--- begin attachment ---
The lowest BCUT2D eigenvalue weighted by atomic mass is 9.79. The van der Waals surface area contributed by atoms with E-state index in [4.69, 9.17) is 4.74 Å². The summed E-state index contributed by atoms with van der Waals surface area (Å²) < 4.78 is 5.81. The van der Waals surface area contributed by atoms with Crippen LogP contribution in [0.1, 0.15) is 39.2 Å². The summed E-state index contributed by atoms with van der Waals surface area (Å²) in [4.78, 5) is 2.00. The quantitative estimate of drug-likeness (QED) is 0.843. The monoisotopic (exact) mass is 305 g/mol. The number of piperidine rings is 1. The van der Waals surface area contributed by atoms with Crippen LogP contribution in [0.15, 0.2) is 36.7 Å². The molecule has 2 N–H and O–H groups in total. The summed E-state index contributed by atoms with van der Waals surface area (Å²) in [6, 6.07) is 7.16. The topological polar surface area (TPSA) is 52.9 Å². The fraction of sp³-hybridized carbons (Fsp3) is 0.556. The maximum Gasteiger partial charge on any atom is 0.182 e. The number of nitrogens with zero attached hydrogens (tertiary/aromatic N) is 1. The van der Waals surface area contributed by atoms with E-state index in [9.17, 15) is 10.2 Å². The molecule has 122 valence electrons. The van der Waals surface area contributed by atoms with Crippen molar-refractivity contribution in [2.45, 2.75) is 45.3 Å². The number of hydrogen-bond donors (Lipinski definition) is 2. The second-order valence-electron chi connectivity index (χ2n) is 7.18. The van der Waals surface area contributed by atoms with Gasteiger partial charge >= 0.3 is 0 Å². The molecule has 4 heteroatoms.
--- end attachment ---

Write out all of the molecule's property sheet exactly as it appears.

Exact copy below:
The lowest BCUT2D eigenvalue weighted by atomic mass is 9.79. The van der Waals surface area contributed by atoms with E-state index in [4.69, 9.17) is 4.74 Å². The summed E-state index contributed by atoms with van der Waals surface area (Å²) < 4.78 is 5.81. The van der Waals surface area contributed by atoms with Crippen LogP contribution in [0.1, 0.15) is 39.2 Å². The summed E-state index contributed by atoms with van der Waals surface area (Å²) in [4.78, 5) is 2.00. The quantitative estimate of drug-likeness (QED) is 0.843. The monoisotopic (exact) mass is 305 g/mol. The number of piperidine rings is 1. The van der Waals surface area contributed by atoms with Crippen LogP contribution in [0.15, 0.2) is 36.7 Å². The molecule has 2 N–H and O–H groups in total. The summed E-state index contributed by atoms with van der Waals surface area (Å²) in [6, 6.07) is 7.16. The topological polar surface area (TPSA) is 52.9 Å². The fraction of sp³-hybridized carbons (Fsp3) is 0.556. The maximum Gasteiger partial charge on any atom is 0.182 e. The number of nitrogens with zero attached hydrogens (tertiary/aromatic N) is 1. The van der Waals surface area contributed by atoms with E-state index in [9.17, 15) is 10.2 Å². The molecule has 122 valence electrons. The van der Waals surface area contributed by atoms with Crippen molar-refractivity contribution in [2.45, 2.75) is 45.3 Å². The number of hydrogen-bond donors (Lipinski definition) is 2. The second-order valence-electron chi connectivity index (χ2n) is 7.18. The van der Waals surface area contributed by atoms with Gasteiger partial charge >= 0.3 is 0 Å². The molecule has 4 heteroatoms.